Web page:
The Koo Spectro Sunglasses have a comfortable and secure fit, with good anti fogging and a clear lens that can span a surprising range of light levels. Although on the larger side, they aren’t at the extremes, and so have a more modest style about them. The only criticisms to make regard the price, which is a fair bit higher than some of the competition, and the slight obstruction of the peripheral vision.
Great lens clarity and contrast
Frame is noticeable in field of vision
By Stefan Abram
Founded in 2016, Koo is the eyewear arm of the well-known Italian helmet brand, Kask. The Spectro Sunglasses were developed specifically for the Trek-Segafredo men’s and women’s teams, along with the smaller framed Demos model.
Koo Spectro Sunglasses: The construction
First thing to note is that although the glasses come in a very smart looking cardboard box, neither a microfibre pouch nor a hardshell case is provided. It isn’t a massive issue as the glasses aren’t awkwardly big and do fit in standard cases, but it is an extra expense if you don’t have a spare case knocking about.
Zeiss lenses are used throughout Koo’s range and with this model getting the Silver Mirror Lens. Intended for those brighter days, the Spectro transmits just 11% of visible light and comes with a Filter Category of three. To reduce issues with fogging, four ventilation ports are present in total.
The arms of the glasses are quite curved to follow the shape of your temples, unlike some other brands which go for a much straighter design. Extending from the tips to about halfway along is an elastomer insert, which is intended to increase grip and aid comfort.
Putting on the Spectros, their curving arms proved a good match for my head, providing a secure fit. They played well with Met, Giro and Kask helmets (although you would hope they would get on with the Kask one!)
I really liked the adjustable nose bridge design on the Specto with its definite clicks into different settings. Although ones which can be bent into any shape might be able to provide a more tailored fit, I find they just offer more scope for getting it wrong.
The full frame is a little more prominent in the field of vision, as compared to larger designs. But I found I stopped noticing the bottom and tops of the frame quite quickly once out riding. What I did find noticeable was the limit on my peripheral vision coming from the large section of plastic in the corner of the glasses. It wasn’t so bad as to be annoying, but was conspicuous nonetheless.
Fogging when riding on the road was never an issue, with the ventilation ports performing their intended purpose well. That said, when gravel riding in the woods – with the extra humidity and slower speeds – I found that they were a little more susceptible to fogging compared with glasses that come with an anti-fog coating.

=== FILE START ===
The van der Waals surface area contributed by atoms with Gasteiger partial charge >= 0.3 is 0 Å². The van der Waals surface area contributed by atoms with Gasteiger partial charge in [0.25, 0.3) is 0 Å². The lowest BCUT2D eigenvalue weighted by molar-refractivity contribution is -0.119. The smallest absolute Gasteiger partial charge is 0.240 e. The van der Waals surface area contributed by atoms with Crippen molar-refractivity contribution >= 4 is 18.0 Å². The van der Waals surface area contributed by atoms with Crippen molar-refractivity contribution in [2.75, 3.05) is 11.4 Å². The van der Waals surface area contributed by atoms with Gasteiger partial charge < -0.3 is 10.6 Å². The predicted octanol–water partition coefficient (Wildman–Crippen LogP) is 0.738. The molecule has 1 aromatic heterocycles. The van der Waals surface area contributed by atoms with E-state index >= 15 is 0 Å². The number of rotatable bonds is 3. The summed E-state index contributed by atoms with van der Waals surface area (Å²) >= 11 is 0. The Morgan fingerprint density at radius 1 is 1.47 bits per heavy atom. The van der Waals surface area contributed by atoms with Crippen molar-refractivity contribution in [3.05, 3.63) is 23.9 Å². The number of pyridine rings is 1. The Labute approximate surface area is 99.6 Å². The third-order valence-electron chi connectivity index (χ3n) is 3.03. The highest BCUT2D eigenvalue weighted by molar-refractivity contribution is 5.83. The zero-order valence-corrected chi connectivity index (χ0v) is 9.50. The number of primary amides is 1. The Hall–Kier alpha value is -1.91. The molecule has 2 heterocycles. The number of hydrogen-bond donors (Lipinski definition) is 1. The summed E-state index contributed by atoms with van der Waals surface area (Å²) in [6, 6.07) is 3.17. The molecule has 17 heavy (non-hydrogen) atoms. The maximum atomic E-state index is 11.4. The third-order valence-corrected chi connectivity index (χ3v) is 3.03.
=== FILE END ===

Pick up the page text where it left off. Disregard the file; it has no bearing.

But in the long run, the physical fog-reducing design of the Spectro Sunglasses would probably be preferable. Anti-fog coatings have a habit of wearing off, whereas the Spectros will continue with their high – albeit, not top – performance indefinitely.
Although the visible light transmission is only 11%, I found I could happily wear them on even cloudy winter days, making their usable range really quite broad. The combination of clouds with dense tree cover in the weak winter light did prove a little too much, but to be fair, that was asking rather a lot of them.
Security-wise, I found they did a great job at staying in place. Rattling down the rocky descents of the South Downs, the Spectros stayed firmly in place and never once were dislodged.
At £169, the Koo Spectros are certainly pricey, £40 more expensive than the Koo Demos – which perhaps makes sense because they are a larger pair of glasses.
The Rapha Pro Team Full Frame sunglasses have a similar “large, but not too large” style about them, but are significantly cheaper at £120.
So value-wise, the Spectos aren’t an obvious buy, but with Sunglasses being such a personal choice regarding fit and style, these could well hit the spot for you, where other glasses miss.
Starting off riding mountain bikes on the South Downs way, he soon made the switch the road cycling. Now, he’s come full circle and is back out on the trails, although the flat bars have been swapped for the curly ones of a gravel bike.
Always looking for the next challenge, he’s Everested in under 12 hours and ridden the South Downs Double in sub 20. Although dabbling in racing off-road, on-road and virtually, to date his only significant achievement has been winning the National Single-Speed Cross-Country Mountain Bike Championships in 2019.
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